DVORAK, John J.
available excerpts of Affidavit, July 18, 1936, given to John B. Crane
After staying several weeks (in Bridgeport in 1904) I came to the conclusion that Whitehead was in capable (sic) of building a satisfactory motor, and became disgusted and left.
During my stay in Bridgeport I did not meet a single individual who had ever seen Whitehead make a flight... I talked with Beach, the [automotive] editor of the Scientific American, who was interested in Whitehead's experiments (and who lived near Bridgeport) and Beach himself told me he had never seen Whitehead make a flight.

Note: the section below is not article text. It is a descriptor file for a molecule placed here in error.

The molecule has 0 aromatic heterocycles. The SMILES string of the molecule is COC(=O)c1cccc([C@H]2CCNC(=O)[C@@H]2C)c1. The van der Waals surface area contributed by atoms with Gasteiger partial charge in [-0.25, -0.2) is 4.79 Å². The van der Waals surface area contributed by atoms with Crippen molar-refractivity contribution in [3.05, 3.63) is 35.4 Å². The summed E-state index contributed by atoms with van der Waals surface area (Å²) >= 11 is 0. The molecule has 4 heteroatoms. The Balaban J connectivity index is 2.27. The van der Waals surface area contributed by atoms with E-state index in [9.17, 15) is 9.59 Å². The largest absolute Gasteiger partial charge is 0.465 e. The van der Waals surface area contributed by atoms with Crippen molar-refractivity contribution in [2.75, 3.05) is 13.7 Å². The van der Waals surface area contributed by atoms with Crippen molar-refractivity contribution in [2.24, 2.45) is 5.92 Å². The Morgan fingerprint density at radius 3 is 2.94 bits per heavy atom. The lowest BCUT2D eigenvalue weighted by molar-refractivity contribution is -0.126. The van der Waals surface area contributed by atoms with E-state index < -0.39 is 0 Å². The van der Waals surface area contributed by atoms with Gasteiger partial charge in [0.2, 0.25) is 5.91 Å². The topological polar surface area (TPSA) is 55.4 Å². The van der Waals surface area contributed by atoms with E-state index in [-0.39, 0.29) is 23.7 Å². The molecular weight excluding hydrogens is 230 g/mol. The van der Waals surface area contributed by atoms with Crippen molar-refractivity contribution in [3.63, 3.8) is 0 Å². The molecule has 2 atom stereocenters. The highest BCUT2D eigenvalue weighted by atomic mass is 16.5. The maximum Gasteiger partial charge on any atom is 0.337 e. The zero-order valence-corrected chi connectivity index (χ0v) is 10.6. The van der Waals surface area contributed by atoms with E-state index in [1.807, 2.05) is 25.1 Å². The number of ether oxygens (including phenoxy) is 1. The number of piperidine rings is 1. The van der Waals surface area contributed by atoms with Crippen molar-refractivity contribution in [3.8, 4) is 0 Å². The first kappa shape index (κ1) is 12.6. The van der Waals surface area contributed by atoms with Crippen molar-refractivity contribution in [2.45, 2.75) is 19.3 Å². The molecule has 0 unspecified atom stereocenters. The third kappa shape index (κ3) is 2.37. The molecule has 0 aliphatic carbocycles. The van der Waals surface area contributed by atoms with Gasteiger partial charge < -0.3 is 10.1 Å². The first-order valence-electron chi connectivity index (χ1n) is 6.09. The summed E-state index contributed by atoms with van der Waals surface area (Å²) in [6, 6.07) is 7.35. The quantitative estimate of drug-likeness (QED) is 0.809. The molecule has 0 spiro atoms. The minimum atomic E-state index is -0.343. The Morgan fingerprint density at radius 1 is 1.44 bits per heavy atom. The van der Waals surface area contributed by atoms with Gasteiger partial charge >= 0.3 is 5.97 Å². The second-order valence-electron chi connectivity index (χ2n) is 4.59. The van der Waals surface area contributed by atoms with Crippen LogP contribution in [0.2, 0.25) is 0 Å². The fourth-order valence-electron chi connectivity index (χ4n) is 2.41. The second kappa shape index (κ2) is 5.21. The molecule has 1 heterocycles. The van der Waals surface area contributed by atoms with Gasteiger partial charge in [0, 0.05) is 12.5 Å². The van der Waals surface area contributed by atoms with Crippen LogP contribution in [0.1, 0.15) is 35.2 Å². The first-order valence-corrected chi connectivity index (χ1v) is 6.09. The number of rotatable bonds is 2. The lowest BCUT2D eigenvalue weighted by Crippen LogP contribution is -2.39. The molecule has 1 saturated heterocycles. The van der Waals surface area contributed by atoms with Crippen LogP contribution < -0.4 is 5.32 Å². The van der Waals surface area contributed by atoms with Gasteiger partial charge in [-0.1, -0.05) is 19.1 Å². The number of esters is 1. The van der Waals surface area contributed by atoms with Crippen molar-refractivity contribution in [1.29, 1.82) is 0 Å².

I do not believe that Whitehead made any flights, although it is possible he may have made short straightaway hops similar to a stone's skipping over the surface of the water...
I do not believe that Whitehead ever succeeded in making any airplane flights. Here are my reasons: 1. Whitehead not possess sufficient mechanical skill and equipment to build a successful motor. 2. Whitehead was given to great exaggeration. He was eccentric - a visionary and dreamer to such an extent that he actually believed what he merely imagined. He had delusions.